BATH TUBE OF DOOM!
The epoxy baths of doom!
The bathtub, the bathtub!
It’s a theme that’s been running for over 30 years and it has found a home in our minds in the new millennium.
But this time it’s happening in Dublin, Ireland.
A few years ago, a young man named Brian was diagnosed with stage 4 glioblastoma.
After a long battle, the cancer has finally gone, and he is now on his way to recovery.
Brian’s life has been on hold since he underwent the operation to remove the bone from his head.
He now lives in a care home in Dublin with his partner.
His hope is that his cancer will go away and he will be able to go on to live a normal life, but for now he is struggling to find a home.
He’s got a job, but that doesn’t mean he’s financially secure.
He can’t afford his own home, and as a result his family doesn’t live in Dublin.
So now he’s looking for something that will make his life more affordable and more manageable.
And so, Brian started looking at the possibilities of epoxy and its potential applications.
In an age where homes are getting bigger, we need to be able for our people to live wherever they want and be supported by their families.
This is what Brian is aiming to do with his epoxy-bathtub project.
The Bathtub is a self-contained system designed to allow patients with chronic conditions such as gliomas to be placed in a safe, private, and comfortable environment.
The Bathtub uses epoxy resin that is chemically bonded to the bath and can be easily installed by qualified professional installers.
Epoxy is a highly effective treatment for glioma, and with the advent of epoxies that contain less toxic chemicals, patients will be safer and more comfortable.
But as the name implies, the Bathtub isn’t just a simple bathtub.
It’s the result of two years of research into how we can harness the power of epoxide for good.
A few years back, Brian decided to take a leap of faith.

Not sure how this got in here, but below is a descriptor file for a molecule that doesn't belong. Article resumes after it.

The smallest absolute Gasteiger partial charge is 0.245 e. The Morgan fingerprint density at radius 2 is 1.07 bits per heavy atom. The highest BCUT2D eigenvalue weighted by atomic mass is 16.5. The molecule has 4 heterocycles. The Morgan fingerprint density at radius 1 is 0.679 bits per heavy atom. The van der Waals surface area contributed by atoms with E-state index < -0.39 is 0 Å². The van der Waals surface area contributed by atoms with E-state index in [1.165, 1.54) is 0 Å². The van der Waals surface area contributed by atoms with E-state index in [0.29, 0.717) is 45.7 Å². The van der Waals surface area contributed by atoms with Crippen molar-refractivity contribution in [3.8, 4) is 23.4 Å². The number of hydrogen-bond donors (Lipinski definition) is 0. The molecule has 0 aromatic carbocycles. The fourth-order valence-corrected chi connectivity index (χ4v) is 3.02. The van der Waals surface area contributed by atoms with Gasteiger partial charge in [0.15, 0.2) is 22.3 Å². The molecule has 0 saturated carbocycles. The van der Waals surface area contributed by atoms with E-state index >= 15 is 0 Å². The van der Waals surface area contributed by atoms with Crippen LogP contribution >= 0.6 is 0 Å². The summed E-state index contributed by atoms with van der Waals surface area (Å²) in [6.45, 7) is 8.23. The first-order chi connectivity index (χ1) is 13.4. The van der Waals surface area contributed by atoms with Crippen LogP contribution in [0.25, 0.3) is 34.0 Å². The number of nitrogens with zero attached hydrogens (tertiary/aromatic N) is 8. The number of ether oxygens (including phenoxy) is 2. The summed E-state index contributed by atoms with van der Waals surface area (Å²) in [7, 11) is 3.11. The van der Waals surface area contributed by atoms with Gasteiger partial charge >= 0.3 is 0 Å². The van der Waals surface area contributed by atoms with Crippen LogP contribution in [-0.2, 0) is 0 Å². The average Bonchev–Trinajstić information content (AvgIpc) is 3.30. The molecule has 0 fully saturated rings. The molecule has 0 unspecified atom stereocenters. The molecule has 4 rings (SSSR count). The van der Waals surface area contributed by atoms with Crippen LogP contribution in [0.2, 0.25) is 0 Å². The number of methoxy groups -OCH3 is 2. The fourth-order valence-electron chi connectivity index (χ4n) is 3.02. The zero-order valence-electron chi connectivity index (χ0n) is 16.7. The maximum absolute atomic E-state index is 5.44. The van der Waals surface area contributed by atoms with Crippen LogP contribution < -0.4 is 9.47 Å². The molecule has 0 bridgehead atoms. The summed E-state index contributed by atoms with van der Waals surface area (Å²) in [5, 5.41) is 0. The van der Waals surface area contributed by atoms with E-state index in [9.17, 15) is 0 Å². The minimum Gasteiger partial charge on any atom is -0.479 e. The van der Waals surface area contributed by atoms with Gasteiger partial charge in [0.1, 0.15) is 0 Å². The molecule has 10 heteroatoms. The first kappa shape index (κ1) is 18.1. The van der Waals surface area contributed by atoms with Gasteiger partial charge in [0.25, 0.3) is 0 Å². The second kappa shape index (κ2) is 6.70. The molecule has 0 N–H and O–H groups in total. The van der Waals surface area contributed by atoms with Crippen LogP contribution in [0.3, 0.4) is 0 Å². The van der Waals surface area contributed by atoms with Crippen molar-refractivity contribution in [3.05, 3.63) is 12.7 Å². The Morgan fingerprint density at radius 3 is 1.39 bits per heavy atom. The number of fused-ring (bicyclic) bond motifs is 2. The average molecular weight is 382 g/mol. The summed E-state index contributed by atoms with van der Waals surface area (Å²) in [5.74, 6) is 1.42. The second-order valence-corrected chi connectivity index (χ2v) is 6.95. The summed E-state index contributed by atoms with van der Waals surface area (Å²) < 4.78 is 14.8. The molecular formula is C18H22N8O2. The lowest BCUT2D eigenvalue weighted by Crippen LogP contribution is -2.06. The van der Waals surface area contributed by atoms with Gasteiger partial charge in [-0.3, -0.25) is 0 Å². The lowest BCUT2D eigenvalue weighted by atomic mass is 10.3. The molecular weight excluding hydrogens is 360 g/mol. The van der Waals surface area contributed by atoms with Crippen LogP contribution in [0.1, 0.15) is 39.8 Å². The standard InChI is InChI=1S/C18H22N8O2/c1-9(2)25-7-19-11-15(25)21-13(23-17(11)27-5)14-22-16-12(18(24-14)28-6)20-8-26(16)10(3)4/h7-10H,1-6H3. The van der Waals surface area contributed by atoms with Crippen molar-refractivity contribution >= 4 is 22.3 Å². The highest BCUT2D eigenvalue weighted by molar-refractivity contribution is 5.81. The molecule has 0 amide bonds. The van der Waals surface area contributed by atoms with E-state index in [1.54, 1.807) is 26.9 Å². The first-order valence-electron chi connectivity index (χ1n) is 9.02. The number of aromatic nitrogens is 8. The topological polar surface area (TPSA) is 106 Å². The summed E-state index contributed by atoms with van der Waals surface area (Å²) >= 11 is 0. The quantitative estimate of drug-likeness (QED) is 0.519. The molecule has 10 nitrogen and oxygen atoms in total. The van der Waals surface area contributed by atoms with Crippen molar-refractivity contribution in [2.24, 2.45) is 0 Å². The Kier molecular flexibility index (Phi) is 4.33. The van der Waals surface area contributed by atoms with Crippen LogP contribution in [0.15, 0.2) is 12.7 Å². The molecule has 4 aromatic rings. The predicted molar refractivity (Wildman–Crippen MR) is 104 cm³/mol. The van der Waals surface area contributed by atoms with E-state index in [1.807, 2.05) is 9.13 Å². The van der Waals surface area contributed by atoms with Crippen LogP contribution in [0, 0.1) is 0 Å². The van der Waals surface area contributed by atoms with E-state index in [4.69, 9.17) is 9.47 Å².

He decided to build his own bathtub out of epoxic resin and the epoxy.
After a lot of research, Brian and his team of volunteers developed a process that would make the bath more aesthetically pleasing.
For Brian, this bathtub was a gift from God, and so he wanted to use it to help people.
What made it so special?
A bathtub can be a source of comfort, as well as a place to relax and unwind, and the Baths were designed to be the perfect combination of these.
All of the components were created by volunteers and assembled by Brian himself in his spare time.
Each Bath is unique, with its own unique finish and details.
Its dimensions are approximately 60 x 80 x 15cm and is made of 4mm polyethylene and the finished product weighs just over 1lb.
To make the Bath, Brian used epoxied resin that was chemically bonded with the bath.
While the bath is made out of polyethylenes, Brian also uses a process called epoxy dyeing to add a soft, beautiful colour to the Bath.
You can see the Bath’s finished product on the left, and a close up of the bath on the right.
There are three colours available in the Bath: white, purple, and gold.
How much does it cost?
The cost of the Bath was initially estimated at around $30,000.
Now that the Bath has sold out, the project is funded by the Epoxy Co-op, an initiative run by local businesses and organisations.
If you’d like to get involved, you can check out the Bath on Facebook for more information and to sign up to receive updates.
Image Credits: Epoxy bath, Bathtub, epoxy, glioprolactone source RTA title Bathtubs, bathtubs of hope, bath tubs, epoxie article BASHY TUBES OF HOPE!
The Bathtubes of Hope are a new line of epodos that is intended to address the need for accessible, affordable, and secure spaces.
When Brian was working on the Bathtub of Doom, he realised that the existing epoxy in use in Ireland was being worn out.
It was also time-consuming to fabricate the Bath from scratch, so he turned to epoxy to provide a more flexible material that can be re-used and reused for many different purposes.
One of the challenges in using epoxy is that it tends to be more flexible than most other materials.
However, Brian has used the epoxed resin to build a variety of Baths, and found that it was an ideal material for the Bath of Hope.